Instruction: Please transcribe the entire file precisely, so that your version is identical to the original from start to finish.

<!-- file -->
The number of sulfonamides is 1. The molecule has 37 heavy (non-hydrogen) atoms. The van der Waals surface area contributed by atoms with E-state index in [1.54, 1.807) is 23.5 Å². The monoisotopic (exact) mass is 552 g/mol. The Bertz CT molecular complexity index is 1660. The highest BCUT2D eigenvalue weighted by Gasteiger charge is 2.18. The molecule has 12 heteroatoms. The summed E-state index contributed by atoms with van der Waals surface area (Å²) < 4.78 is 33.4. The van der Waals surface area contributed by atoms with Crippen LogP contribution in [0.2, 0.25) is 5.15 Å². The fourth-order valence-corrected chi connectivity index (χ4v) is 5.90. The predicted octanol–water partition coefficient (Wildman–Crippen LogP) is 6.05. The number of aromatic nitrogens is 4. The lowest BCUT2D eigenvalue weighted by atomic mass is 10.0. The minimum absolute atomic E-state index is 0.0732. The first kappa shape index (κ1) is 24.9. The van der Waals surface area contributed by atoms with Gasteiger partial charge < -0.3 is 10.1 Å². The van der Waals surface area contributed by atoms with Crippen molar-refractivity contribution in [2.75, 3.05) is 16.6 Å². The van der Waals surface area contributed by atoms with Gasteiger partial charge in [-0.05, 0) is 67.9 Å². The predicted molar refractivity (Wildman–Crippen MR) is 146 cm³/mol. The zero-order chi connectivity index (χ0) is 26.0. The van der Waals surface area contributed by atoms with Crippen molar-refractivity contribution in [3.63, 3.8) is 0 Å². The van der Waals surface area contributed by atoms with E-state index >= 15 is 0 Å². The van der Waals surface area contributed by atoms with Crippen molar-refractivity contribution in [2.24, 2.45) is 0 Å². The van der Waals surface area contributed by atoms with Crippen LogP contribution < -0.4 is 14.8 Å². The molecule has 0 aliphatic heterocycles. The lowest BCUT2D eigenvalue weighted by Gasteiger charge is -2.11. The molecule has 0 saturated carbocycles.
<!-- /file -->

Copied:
The number of sulfonamides is 1. The molecule has 37 heavy (non-hydrogen) atoms. The van der Waals surface area contributed by atoms with E-state index in [1.54, 1.807) is 23.5 Å². The monoisotopic (exact) mass is 552 g/mol. The Bertz CT molecular complexity index is 1660. The highest BCUT2D eigenvalue weighted by Gasteiger charge is 2.18. The molecule has 12 heteroatoms. The summed E-state index contributed by atoms with van der Waals surface area (Å²) < 4.78 is 33.4. The van der Waals surface area contributed by atoms with Crippen LogP contribution in [0.2, 0.25) is 5.15 Å². The fourth-order valence-corrected chi connectivity index (χ4v) is 5.90. The predicted octanol–water partition coefficient (Wildman–Crippen LogP) is 6.05. The number of aromatic nitrogens is 4. The lowest BCUT2D eigenvalue weighted by atomic mass is 10.0. The minimum absolute atomic E-state index is 0.0732. The first kappa shape index (κ1) is 24.9. The van der Waals surface area contributed by atoms with Gasteiger partial charge < -0.3 is 10.1 Å². The van der Waals surface area contributed by atoms with Crippen molar-refractivity contribution in [2.75, 3.05) is 16.6 Å². The van der Waals surface area contributed by atoms with Gasteiger partial charge in [-0.05, 0) is 67.9 Å². The predicted molar refractivity (Wildman–Crippen MR) is 146 cm³/mol. The zero-order chi connectivity index (χ0) is 26.0. The van der Waals surface area contributed by atoms with Crippen molar-refractivity contribution in [3.63, 3.8) is 0 Å². The van der Waals surface area contributed by atoms with E-state index >= 15 is 0 Å². The van der Waals surface area contributed by atoms with Crippen molar-refractivity contribution in [2.24, 2.45) is 0 Å². The van der Waals surface area contributed by atoms with Crippen LogP contribution < -0.4 is 14.8 Å². The molecule has 0 aliphatic heterocycles. The lowest BCUT2D eigenvalue weighted by Gasteiger charge is -2.11. The molecule has 0 saturated carbocycles.